Carter’s bipartisan bill would federally fund installation of more carbon monoxide detectors

U.S. Rep. Buddy Carter (R-GA) on March 7 introduced bipartisan legislation to reduce carbon monoxide (CO) poisoning across America.

“This legislation is very important for the safety of Americans,” Rep. Carter said on Thursday. “We have had serious carbon monoxide poisoning incidents at home in the First District of Georgia. While the State of Georgia has made important strides on this issue, there is still more work to be done.”

The Carbon Monoxide Poisoning Prevention Act, H.R. 1618, sponsored by U.S. Rep. Annie Kuster (D-NH), would establish a new grant program to install CO alarms in public facilities, as well as in the homes of senior citizens and low-income individuals, according to the lawmaker’s statement.

If enacted, H.R. 1618 also would provide incentives for states to pass laws to require CO alarms to detect the odorless, colorless gas produced by the burning of fossil fuels.

“Carbon monoxide poisoning is absolutely preventable,” said Rep. Kuster. “One carbon monoxide death is too many, and by installing detectors in homes and public buildings, we can protect some of our nation’s most vulnerable citizens from this deadly gas.”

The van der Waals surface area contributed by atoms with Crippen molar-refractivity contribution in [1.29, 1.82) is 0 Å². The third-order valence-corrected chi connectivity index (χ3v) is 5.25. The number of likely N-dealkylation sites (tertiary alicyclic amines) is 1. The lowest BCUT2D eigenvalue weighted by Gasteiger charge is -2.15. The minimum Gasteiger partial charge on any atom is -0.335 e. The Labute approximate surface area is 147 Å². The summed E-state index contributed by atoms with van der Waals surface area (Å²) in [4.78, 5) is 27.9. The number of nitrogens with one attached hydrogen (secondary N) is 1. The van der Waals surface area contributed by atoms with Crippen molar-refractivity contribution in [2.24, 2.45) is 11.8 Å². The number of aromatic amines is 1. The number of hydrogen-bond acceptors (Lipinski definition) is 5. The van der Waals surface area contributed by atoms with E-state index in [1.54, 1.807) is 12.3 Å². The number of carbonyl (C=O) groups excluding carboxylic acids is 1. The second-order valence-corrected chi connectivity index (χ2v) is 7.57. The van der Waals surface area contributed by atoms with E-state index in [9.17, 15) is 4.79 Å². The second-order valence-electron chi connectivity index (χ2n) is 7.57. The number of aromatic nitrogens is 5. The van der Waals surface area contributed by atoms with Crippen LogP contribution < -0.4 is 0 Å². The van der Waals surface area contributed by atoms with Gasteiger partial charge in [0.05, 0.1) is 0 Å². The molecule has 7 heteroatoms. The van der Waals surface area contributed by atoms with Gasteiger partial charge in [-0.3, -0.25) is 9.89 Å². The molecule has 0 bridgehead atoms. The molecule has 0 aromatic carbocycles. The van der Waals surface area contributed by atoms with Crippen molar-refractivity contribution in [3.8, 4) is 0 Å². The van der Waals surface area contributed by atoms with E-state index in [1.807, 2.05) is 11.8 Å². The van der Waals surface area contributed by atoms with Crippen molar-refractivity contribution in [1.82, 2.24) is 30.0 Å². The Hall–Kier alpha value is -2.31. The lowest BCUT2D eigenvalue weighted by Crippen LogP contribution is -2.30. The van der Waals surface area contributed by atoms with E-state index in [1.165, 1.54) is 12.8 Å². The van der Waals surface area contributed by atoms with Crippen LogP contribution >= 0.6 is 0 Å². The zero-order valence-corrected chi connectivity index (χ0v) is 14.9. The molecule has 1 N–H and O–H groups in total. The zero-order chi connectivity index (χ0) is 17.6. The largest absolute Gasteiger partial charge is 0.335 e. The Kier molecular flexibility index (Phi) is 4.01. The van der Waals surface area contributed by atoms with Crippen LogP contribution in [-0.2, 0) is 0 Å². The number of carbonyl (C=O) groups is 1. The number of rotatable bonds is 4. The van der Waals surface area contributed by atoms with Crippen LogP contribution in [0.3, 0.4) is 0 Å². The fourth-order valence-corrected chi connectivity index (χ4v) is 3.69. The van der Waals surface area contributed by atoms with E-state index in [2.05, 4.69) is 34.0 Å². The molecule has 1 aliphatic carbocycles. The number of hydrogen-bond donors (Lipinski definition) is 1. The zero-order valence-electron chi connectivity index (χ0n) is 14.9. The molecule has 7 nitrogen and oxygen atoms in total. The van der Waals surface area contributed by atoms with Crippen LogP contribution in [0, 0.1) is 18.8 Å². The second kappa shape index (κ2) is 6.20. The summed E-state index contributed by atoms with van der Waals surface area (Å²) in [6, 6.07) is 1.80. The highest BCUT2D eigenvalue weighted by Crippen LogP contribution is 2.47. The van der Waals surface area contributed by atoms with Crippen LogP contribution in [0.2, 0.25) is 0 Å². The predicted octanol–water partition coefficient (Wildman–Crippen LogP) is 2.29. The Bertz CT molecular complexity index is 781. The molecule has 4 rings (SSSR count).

Public safety advocacy groups, including Safe Kids Worldwide, the National Association of State Fire Marshals (NASFM), and the Congressional Fire Services Institute, endorsed H.R. 1618.

“According to the Centers for Disease Control and Prevention, on average 430 Americans die from carbon monoxide poisoning annually and over 2,000 more are hospitalized. Many of those affected by this silent killer are among our most vulnerable populations,” said Bill Webb, executive director of the Congressional Fire Services Institute. “We applaud Congresswoman Kuster and Congressman Carter for introducing this important, life-saving legislation.”   

NASFM Executive Director Jim Narva added that “the enactment of this bill and its grant program will save countless lives.” 

H.R. 1618 has been referred to both the U.S. House Energy and Commerce Committee and the U.S. House Administration Committee for consideration.“I look forward to working on this critical issue with my colleagues on both sides of the aisle,” said Rep. Carter last week.